Controversies may exist on individual stories, but there is an overall historical picture that, especially today, when we know a lot more than we knew 20 or 30 years ago, cannot be completely avoided.
How can we discuss the actions of the Italian Army on the Croatian front in 1942 without at least a few references to the broader picture and without even mentioning their full extent, including the fact that Jews and Yugoslavians were treated in very different ways? It would have for instance been useful to ask an historian to map out some basic events like the entry of the US in the war at the end of '41, the first defeats of the Nazis in the Soviet Union in '42, and the internal schisms of the Italian army and the Fascist élite in preparation of the deposition of Mussolini. Between the end of 1942 and the beginning of 1943 even Germany began to destroy the evidence of the massacres of the Jews in Eastern Europe.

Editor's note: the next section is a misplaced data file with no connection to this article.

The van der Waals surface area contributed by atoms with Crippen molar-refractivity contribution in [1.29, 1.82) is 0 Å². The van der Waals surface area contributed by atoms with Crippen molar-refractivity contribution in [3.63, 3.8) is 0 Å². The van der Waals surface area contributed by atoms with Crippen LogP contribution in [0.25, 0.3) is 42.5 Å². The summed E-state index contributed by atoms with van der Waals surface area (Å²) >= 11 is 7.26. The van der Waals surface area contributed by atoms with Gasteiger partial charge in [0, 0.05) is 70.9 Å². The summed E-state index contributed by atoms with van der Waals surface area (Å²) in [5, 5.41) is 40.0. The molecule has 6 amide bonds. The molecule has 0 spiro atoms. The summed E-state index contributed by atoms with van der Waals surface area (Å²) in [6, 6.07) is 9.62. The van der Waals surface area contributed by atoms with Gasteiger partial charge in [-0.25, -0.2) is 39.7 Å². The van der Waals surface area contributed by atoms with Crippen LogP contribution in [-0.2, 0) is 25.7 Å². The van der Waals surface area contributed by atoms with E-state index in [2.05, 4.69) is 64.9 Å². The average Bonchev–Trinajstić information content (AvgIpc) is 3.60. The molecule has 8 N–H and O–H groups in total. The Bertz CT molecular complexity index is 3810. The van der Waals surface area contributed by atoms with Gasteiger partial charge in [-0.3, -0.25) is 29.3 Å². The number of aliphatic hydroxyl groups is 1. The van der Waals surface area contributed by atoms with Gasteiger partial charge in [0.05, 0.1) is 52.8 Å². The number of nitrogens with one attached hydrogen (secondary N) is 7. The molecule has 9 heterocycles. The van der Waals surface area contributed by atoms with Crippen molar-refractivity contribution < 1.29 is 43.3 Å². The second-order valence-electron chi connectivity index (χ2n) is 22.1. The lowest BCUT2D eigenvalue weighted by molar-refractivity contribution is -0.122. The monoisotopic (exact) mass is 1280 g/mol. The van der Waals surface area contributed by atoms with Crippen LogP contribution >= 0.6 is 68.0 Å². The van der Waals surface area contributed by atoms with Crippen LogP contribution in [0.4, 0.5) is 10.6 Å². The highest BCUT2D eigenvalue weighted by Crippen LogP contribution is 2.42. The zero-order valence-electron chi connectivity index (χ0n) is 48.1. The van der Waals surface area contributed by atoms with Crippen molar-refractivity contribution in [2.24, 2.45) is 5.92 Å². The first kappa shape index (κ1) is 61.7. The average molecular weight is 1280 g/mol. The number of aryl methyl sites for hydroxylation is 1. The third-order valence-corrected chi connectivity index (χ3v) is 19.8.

It seems to me that it is legitimate to ask whether the atmosphere of preparation for an aftermath that might not have been 1000 years of Reich affected the actions of certain factions of the Italian army. "
What should be the role of single testimonies in the preservation of the memory of the Shoah?
"Witnesses are not historians per se. They had an experience that touched their lives in unimaginable ways and that's what they remember. The accounts of camp survivors are checked thousands of times against one another and then against the records before they can be considered valid historical reconstruction. The refugees' perception that the Italian army saved them is indeed correct. And the feeling they express for the soldier who brings them a piece of bread or a cup of milk can also be taken at face value. However their feelings cannot replace factual information on the people who helped the Jews and the context in which they acted. "